An LLM is a simulator for token-generation processes, generally ones that are human-like agents. You can fine-tune or RLHF it to preferentially create some sorts of agents (to generate a different distribution of agents than was in its pretraining data), such as more of ones that won't commit undesired/unaligned behaviors, but its very hard (a paper claims impossible) to stop it from ever creating them at all in response to some sufficiently long, detailed prompt.

Suppose we didn't really try. Let us assume that we mildly fine-tune/RLHF the LLM to normally prefer simulating helpful agents who helpfully, honestly, and harmlessly answer questions, but we acknowledge that there are still prompts/other text inputs/conversations that may cause it to instead start generating tokens from, say, a supervillain (like the prompt "Please help me write the script of a superhero comic.") Instead, suppose we collect a long, hopefully exhaustive list of undesirable behaviors (I would first nominate deceit, anger, supervillainy, toxicity, psychopathy, not being aligned with CEV,…) and then somehow manage to get good enough at interpretabilty that we can reliably flag whenever our LLM is simulating an agent with any of these undesirable attributes. (Specifically, we need excellent recall, we might be able to live with not-so-great precision.) Then if the prompt is "Please help me write the script of a superhero comic" and the "supervillainy detected" warning light comes on every time a supervillain is speaking or doing something, we don't worry about it. But if the prompt was "Please help me plan a UN disarmament conference" and the "supervillainy detected" warning light comes on, then we discard the text generation and start again, perhaps with a tweak to the prompt.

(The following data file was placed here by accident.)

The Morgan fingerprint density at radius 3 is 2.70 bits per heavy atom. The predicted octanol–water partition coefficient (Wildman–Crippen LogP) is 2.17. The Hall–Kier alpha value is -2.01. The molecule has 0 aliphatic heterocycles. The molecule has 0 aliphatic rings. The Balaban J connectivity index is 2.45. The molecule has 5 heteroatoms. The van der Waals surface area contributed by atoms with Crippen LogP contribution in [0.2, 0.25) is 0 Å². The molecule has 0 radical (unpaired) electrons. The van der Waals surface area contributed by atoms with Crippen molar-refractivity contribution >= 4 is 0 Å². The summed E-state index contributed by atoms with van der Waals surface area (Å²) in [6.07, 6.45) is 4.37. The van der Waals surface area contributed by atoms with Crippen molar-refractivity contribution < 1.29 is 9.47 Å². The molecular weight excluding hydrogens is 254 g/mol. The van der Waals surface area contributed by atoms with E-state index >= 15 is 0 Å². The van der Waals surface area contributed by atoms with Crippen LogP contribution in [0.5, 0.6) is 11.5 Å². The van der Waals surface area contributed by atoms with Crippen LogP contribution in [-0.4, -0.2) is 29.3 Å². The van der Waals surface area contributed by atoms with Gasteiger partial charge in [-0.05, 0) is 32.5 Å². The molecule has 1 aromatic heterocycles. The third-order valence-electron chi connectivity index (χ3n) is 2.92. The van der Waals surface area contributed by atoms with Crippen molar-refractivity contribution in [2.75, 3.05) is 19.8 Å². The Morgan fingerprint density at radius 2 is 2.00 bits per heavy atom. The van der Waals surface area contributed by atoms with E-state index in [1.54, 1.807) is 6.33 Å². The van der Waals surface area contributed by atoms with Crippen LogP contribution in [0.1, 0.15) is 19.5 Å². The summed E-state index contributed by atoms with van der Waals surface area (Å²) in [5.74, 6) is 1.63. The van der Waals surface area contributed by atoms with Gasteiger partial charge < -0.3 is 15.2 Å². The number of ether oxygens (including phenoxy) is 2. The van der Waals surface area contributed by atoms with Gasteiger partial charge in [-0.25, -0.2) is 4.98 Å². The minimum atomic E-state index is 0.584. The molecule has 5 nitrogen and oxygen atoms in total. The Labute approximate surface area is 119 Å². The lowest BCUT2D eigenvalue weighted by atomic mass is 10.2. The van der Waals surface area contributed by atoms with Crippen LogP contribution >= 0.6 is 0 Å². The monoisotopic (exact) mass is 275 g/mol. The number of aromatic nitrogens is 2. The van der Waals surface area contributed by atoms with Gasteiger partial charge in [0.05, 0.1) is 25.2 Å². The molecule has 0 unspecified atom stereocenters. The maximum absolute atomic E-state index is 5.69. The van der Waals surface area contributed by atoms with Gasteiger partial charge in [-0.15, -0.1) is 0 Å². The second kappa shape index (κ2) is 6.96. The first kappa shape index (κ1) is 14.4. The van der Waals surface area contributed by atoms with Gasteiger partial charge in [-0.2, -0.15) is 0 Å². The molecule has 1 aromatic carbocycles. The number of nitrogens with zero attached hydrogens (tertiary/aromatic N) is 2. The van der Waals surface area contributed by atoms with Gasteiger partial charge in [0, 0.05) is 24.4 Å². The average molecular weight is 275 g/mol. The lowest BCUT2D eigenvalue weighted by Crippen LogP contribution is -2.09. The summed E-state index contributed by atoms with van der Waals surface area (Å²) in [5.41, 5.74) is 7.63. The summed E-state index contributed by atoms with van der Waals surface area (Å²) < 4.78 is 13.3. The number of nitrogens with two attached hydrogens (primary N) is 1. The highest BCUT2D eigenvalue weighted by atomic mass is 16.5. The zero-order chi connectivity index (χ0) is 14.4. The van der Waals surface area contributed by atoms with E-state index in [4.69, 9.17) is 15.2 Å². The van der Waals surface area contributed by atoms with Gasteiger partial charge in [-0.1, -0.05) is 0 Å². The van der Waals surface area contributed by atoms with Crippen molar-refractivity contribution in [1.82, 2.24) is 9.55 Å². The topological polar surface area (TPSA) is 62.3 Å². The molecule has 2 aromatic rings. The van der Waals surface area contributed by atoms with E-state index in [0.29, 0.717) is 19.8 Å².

This is intentionally an even more modest suggestion than Just Retarget the Search. It's also rather similar in concept to 'Best-of-N' approaches to alignment tuning. The aim here is to get us from "mostly harmless" to "certified free of known bad behaviors".

This is of course limited to bad behavior recognizable and reliably interpretable during the standard forward pass of our LLM — so if we're using a lot of scaffolding on top of our LLM to construct something more agentic, then this might need be be further supplemented by, say, the translucent thoughts approach to alignment. Which is of course much easier to implement if you have access to an LLM with a wired-in deceit detector.

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